Since the verifier in zk-proofs requires minimal information, this technology is great for storing data efficiently, resulting in low transaction costs and rapid transaction processing.
However, today, the complexity of developing zk-proofs limits the functionality of ZK-rollups. Zk-proofs are cutting edge mathematics, and at their current state, the technology is best for simple transactions.
Whereas zk-rollups rely solely on math to enforce trust, optimistic rollups partially rely on economics. Optimistic rollups assume by default that all transactions are valid. If a transaction is invalid, any node can challenge the rollup and receive a reward while the malicious node is punished. Many consider this incentive/disincentive structure to be sufficient.
This assumption is called the “one honest node” assumption because for it to be valid, you only need one honest node, rather than a majority (which happens to be the case for Layer 1 protocols).
Unlike zk-rollups, there are really no current limitations as to what type of activities you can do on optimistic rollups. However, the optimistic model has two notable downsides:
- The data compression is inferior to zk-tech so the transaction cost is slightly higher than in a zk-rollup.
- The optimistic model requires a grace period for challenging, which means that transactions are executed slightly slower than in a zk-rollup.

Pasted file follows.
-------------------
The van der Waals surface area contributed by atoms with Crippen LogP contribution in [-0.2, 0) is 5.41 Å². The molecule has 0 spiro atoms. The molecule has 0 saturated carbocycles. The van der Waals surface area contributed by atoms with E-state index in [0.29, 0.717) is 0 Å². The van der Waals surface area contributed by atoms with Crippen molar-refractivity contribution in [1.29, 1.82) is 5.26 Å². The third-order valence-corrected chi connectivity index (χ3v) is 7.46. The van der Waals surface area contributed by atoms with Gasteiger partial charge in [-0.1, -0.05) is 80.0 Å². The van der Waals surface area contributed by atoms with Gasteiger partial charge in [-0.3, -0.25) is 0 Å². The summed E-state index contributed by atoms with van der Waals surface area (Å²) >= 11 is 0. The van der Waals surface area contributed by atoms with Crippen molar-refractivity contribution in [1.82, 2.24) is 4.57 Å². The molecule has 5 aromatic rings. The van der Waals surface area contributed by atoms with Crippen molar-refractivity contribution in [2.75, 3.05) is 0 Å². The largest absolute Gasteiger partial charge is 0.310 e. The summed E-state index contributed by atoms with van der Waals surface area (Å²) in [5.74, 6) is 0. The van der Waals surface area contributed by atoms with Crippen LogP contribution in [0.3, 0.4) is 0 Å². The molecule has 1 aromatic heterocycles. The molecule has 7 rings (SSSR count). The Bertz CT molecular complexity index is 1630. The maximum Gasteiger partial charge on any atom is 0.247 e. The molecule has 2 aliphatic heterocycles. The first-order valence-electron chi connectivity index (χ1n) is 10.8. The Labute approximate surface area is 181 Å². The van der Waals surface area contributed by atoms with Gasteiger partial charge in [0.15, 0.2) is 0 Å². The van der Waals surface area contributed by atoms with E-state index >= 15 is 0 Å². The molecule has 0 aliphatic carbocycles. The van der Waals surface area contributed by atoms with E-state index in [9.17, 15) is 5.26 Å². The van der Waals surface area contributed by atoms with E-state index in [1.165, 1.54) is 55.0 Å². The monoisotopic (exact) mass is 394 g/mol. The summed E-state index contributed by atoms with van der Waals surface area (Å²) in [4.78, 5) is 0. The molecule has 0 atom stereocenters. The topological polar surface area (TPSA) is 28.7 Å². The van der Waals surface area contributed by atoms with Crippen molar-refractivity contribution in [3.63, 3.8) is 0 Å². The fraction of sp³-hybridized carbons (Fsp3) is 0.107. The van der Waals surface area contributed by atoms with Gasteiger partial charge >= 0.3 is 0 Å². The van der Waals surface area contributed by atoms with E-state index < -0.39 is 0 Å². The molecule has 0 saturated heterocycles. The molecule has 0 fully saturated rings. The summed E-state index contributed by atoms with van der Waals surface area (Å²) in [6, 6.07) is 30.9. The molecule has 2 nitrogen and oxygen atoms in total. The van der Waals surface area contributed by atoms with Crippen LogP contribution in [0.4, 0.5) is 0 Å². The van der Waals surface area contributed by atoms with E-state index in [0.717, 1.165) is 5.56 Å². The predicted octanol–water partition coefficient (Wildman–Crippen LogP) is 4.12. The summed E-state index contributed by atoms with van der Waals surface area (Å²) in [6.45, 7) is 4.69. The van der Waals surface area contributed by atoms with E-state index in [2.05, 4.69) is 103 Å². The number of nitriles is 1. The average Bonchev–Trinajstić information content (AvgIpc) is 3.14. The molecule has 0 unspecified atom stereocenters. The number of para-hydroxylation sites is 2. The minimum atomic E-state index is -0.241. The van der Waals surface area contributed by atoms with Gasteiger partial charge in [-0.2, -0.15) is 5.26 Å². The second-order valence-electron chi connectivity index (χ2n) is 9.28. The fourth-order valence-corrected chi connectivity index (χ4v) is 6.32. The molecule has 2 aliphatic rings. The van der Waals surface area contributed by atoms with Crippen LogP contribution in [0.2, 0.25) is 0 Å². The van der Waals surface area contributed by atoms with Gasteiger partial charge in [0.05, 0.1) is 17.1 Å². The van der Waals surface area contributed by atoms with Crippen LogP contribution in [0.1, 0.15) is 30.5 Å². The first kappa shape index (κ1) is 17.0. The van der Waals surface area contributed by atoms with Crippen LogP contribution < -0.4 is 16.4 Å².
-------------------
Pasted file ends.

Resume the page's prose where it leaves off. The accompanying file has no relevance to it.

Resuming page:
However, optimistic rollups are far superior to side chains in both of these aspects. Optimistic rollups are considered “fault proofs” whereas zk-rollups are considered “validity proofs”.
This is because in an optimistic rollup, the verifier is proving “fault” in a set of transactions, whereas in a zk-rollup, the verifier is proving the “validity” of a set of transactions.
Optimistic Rollup Projects
Validiums sound complicated, but there’s no need to overthink them. They are identical to zk-rollups, the data is stored off chain. The major difference between a zk-rollup and a validium is data availability. Starkware relies on Data Availability Committees (DAC), which you can read about here, to provide neutral and honest data storage.
As is the case in zk-rollups, while a malicious node(s) can stall a validium solution, they cannot steal the funds because a validium is a validity proof. If the funds are stolen, the proof would be invalid. This drastically reduces the attack vector.
The major downside to validiums is that the underlying data can be taken offline or be unavailable for long periods of time.
In a zk-rollup, the data is available on chain, which can be disadvantageous if your priorities are (a) privacy or (b) efficiency. However, if you want (c) reliability or (d) more security, you’d probably opt for a zk-rollup.
The volition is a novel solution, pioneered by StarkWare, that lets you easily switch between a ZK-rollup and a validium. Some applications, such as decentralized derivatives exchanges, might prefer a validium, while still wanting to be interoperable with applications on a ZK-rollup.
Volitions allow these applications and users to easily interoperate between solutions that have opted for on chain data and off chain data.